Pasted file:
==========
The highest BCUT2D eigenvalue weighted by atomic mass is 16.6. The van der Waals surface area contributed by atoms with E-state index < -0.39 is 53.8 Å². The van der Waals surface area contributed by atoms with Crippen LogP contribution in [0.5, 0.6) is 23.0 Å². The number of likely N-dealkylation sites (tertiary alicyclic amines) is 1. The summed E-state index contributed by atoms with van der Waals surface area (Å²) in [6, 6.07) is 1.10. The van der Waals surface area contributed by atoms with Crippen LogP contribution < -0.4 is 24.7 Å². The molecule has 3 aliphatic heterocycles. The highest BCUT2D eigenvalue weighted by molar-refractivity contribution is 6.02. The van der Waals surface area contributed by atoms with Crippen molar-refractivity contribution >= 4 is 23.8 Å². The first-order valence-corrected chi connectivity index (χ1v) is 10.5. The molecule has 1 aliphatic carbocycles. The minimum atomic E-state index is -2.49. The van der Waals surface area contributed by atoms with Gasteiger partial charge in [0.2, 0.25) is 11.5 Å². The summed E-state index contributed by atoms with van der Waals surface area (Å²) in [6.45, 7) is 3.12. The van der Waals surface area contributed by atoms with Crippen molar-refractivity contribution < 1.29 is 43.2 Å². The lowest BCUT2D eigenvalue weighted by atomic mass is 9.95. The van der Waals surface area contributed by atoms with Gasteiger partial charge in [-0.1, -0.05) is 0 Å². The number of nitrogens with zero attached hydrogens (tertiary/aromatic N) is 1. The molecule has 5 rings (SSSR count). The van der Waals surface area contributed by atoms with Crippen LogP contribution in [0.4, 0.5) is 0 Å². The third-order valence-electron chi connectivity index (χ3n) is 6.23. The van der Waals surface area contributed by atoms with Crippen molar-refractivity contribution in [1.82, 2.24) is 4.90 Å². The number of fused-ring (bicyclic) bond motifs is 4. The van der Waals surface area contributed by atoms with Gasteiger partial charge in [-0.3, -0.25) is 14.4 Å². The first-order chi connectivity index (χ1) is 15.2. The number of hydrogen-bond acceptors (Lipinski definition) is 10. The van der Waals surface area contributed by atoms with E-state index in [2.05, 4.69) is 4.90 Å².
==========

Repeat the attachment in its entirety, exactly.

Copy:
The highest BCUT2D eigenvalue weighted by atomic mass is 16.6. The van der Waals surface area contributed by atoms with E-state index < -0.39 is 53.8 Å². The van der Waals surface area contributed by atoms with Crippen LogP contribution in [0.5, 0.6) is 23.0 Å². The number of likely N-dealkylation sites (tertiary alicyclic amines) is 1. The summed E-state index contributed by atoms with van der Waals surface area (Å²) in [6, 6.07) is 1.10. The van der Waals surface area contributed by atoms with Crippen LogP contribution < -0.4 is 24.7 Å². The molecule has 3 aliphatic heterocycles. The highest BCUT2D eigenvalue weighted by molar-refractivity contribution is 6.02. The van der Waals surface area contributed by atoms with Crippen molar-refractivity contribution >= 4 is 23.8 Å². The first-order valence-corrected chi connectivity index (χ1v) is 10.5. The molecule has 1 aliphatic carbocycles. The minimum atomic E-state index is -2.49. The van der Waals surface area contributed by atoms with Gasteiger partial charge in [0.2, 0.25) is 11.5 Å². The summed E-state index contributed by atoms with van der Waals surface area (Å²) in [6.45, 7) is 3.12. The van der Waals surface area contributed by atoms with Crippen molar-refractivity contribution < 1.29 is 43.2 Å². The lowest BCUT2D eigenvalue weighted by atomic mass is 9.95. The van der Waals surface area contributed by atoms with Gasteiger partial charge in [-0.1, -0.05) is 0 Å². The number of nitrogens with zero attached hydrogens (tertiary/aromatic N) is 1. The molecule has 5 rings (SSSR count). The van der Waals surface area contributed by atoms with Crippen LogP contribution in [0.4, 0.5) is 0 Å². The third-order valence-electron chi connectivity index (χ3n) is 6.23. The van der Waals surface area contributed by atoms with Crippen molar-refractivity contribution in [1.82, 2.24) is 4.90 Å². The number of fused-ring (bicyclic) bond motifs is 4. The van der Waals surface area contributed by atoms with Gasteiger partial charge in [-0.3, -0.25) is 14.4 Å². The first-order chi connectivity index (χ1) is 15.2. The number of hydrogen-bond acceptors (Lipinski definition) is 10. The van der Waals surface area contributed by atoms with E-state index in [2.05, 4.69) is 4.90 Å².